With respect to Vic Carucci's recent column regarding unsold seats for the Bills opener, someone has to straighten out this young man's thinking.
I have enjoyed Carucci's work for many years but I believe that he is not a native Buffalonian and apparently just doesn't understand the way many of us think. I am a Bills fan, going back to the first game they ever played in the AFL. I take a back seat to no one in my admiration for an honest effort by any collection of athletes who truly represent the character and ethos of my city.
That's why so many of us old-timers feel that there has never been a team representing Buffalo that can measure up to the 1964 and '65 Bills. This was a team that seemed to represent, in those naive times, all that we thought was good about our collective selves: hard work, discipline, teamwork, dedication and, in the end, triumph.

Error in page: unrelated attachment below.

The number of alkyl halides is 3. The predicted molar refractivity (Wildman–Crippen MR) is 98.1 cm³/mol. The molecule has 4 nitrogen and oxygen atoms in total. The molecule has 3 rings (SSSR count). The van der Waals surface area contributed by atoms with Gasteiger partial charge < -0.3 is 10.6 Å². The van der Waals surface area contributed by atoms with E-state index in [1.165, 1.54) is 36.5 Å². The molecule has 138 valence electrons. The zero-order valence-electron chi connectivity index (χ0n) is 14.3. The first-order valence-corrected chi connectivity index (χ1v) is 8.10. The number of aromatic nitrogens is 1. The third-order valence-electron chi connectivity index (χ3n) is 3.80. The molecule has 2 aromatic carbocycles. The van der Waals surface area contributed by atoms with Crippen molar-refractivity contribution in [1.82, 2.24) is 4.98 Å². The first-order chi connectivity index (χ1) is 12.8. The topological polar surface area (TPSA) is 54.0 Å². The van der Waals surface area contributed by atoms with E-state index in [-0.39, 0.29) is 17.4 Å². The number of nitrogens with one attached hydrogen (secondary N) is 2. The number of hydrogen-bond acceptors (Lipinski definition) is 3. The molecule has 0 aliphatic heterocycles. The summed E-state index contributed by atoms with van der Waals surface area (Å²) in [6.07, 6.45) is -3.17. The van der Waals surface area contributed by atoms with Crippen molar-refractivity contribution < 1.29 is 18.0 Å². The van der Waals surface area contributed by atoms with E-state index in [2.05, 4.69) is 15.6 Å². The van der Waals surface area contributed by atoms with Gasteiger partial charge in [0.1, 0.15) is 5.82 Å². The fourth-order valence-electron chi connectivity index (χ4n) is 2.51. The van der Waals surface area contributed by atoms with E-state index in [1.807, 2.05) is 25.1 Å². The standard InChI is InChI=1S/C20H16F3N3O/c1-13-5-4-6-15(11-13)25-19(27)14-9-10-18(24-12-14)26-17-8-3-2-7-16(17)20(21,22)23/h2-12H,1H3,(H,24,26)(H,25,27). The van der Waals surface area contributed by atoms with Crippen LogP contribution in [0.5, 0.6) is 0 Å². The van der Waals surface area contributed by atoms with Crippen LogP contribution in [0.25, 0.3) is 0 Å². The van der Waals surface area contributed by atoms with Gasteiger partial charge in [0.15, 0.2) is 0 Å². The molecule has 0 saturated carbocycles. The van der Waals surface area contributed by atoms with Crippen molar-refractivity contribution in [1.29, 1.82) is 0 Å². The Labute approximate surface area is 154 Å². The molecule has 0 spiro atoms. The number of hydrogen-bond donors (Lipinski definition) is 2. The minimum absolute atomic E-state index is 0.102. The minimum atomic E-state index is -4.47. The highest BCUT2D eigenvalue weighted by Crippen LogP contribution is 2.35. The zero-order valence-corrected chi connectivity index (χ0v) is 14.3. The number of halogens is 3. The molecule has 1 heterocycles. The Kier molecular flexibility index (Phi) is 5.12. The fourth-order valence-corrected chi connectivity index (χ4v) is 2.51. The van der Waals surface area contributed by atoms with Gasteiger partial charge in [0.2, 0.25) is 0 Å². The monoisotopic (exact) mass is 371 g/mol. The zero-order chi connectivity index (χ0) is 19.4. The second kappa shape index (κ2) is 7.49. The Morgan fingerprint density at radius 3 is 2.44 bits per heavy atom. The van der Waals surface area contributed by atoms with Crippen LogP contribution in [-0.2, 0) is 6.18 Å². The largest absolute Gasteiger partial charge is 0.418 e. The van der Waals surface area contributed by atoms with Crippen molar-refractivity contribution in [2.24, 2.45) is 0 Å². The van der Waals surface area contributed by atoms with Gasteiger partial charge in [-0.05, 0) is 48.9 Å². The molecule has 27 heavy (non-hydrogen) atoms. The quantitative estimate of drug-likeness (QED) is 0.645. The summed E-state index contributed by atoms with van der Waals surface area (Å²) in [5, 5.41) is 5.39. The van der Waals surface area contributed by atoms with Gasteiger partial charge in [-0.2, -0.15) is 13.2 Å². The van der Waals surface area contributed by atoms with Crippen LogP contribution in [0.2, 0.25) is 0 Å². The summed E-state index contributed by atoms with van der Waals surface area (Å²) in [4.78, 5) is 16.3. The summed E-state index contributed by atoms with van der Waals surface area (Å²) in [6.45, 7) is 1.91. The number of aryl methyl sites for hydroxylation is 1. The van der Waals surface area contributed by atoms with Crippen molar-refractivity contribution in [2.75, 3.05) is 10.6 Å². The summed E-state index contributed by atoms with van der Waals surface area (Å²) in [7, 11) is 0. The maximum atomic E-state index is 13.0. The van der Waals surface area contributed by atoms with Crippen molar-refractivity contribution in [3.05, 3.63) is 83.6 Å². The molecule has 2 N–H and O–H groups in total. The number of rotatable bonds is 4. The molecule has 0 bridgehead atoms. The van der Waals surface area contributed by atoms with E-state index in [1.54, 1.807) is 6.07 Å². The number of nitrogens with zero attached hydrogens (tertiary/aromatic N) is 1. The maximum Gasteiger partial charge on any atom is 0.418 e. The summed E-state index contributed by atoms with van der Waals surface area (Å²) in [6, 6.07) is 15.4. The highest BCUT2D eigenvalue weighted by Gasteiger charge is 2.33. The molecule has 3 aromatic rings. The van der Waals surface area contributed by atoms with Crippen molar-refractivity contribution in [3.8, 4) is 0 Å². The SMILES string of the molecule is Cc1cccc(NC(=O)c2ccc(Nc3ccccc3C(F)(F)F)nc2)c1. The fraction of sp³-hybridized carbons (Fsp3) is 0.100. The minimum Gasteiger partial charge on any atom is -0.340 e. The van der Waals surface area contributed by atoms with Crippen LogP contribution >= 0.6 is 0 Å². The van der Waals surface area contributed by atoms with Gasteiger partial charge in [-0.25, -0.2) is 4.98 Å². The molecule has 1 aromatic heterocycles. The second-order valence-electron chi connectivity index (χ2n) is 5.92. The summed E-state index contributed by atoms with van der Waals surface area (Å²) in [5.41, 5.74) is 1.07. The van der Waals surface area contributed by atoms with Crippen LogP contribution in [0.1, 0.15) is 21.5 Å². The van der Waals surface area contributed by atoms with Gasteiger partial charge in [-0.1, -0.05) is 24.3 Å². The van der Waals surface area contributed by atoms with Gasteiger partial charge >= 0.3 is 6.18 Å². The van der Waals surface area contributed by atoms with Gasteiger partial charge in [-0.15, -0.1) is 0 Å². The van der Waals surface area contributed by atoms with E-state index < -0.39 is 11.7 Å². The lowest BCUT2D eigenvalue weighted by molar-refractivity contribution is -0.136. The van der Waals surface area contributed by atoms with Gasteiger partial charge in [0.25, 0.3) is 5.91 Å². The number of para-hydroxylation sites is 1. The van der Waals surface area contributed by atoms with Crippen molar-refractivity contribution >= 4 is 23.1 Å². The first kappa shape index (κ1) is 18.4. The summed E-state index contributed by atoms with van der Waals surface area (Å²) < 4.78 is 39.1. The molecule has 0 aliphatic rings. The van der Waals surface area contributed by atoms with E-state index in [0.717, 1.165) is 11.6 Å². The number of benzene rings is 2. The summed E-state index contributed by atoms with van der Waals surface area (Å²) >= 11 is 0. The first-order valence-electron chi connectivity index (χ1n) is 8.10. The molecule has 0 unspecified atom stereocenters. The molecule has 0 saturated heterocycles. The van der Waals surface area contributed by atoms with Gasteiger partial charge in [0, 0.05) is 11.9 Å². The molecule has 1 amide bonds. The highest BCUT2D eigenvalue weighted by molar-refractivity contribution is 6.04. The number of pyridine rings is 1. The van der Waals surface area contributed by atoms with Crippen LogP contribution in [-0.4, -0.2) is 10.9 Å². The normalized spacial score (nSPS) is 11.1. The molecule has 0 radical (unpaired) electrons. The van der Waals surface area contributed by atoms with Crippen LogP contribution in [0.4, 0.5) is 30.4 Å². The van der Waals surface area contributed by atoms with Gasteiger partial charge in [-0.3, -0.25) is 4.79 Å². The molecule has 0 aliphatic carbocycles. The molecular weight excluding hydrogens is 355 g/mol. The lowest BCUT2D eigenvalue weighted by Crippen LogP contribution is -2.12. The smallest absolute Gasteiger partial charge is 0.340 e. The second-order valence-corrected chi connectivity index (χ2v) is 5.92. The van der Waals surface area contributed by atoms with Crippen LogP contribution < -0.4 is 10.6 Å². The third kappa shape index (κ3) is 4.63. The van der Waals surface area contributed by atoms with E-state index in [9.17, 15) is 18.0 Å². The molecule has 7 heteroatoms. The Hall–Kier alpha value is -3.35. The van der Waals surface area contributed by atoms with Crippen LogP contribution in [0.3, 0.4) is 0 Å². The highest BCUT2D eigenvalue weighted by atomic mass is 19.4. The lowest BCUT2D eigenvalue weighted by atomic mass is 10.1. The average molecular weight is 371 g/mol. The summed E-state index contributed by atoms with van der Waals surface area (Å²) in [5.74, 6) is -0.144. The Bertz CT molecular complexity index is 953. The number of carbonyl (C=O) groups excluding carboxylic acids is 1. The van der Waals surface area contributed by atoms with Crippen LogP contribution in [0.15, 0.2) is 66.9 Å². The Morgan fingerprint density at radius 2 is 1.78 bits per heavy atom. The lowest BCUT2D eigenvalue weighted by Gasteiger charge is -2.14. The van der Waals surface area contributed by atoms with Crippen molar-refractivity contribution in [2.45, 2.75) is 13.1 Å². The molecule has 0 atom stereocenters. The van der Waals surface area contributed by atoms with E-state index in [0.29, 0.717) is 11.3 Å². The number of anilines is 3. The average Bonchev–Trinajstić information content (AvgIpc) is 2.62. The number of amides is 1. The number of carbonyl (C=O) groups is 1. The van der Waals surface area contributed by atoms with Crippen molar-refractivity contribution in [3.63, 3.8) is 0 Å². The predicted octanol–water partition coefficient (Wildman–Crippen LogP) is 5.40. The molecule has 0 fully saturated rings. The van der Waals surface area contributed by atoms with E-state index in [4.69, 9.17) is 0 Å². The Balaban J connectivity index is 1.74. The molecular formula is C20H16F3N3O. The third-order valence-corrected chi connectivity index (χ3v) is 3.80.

Things aren't like that any more. We see now a cabal of billionaire owners and a league full of whining, multimillion dollar players. We see free agency and the salary cap reducing all teams to dull mediocrity in the name of "parity." We see politicians swooning over the possibility of NFL franchises in their cities, seemingly ready to sell the souls of their children, if that will help, and eager to empty the public coffers into the ever deeper pockets of the owners. We see the likes of Bruce Smith and Bryan Cox, rather than Tom Sestak and Bart Starr.
And then we come to this little farce being played out in Orchard Park. The hand wringing and concern are almost enough to make one weep. How badly the Bills want to stay in Buffalo. If only the citizenry could see that it is their responsibility to spend gargantuan sums to insure the continuance of this great civic treasure everything would be OK. And for goodness sake, please buy these wonderful new club seats so that your backsides can be warm while we pluck those dollar bills from your fingers.
The new Bills "lease" is a joke. The citizens of the State of New York are forking over millions to improve Rich Stadium (or whatever it's called today) just so that the Bills might stay for a few years. Lost in the excitement is the fact that the Bills can buy their way out of this lease at virtually any time for chump change.
So, Mr. Carucci, do you get it? There are a lot of people in Buffalo who understand the difference between being a fan and being a sucker. Twenty thousand empty seats attest to that.
JAMES A. NIXON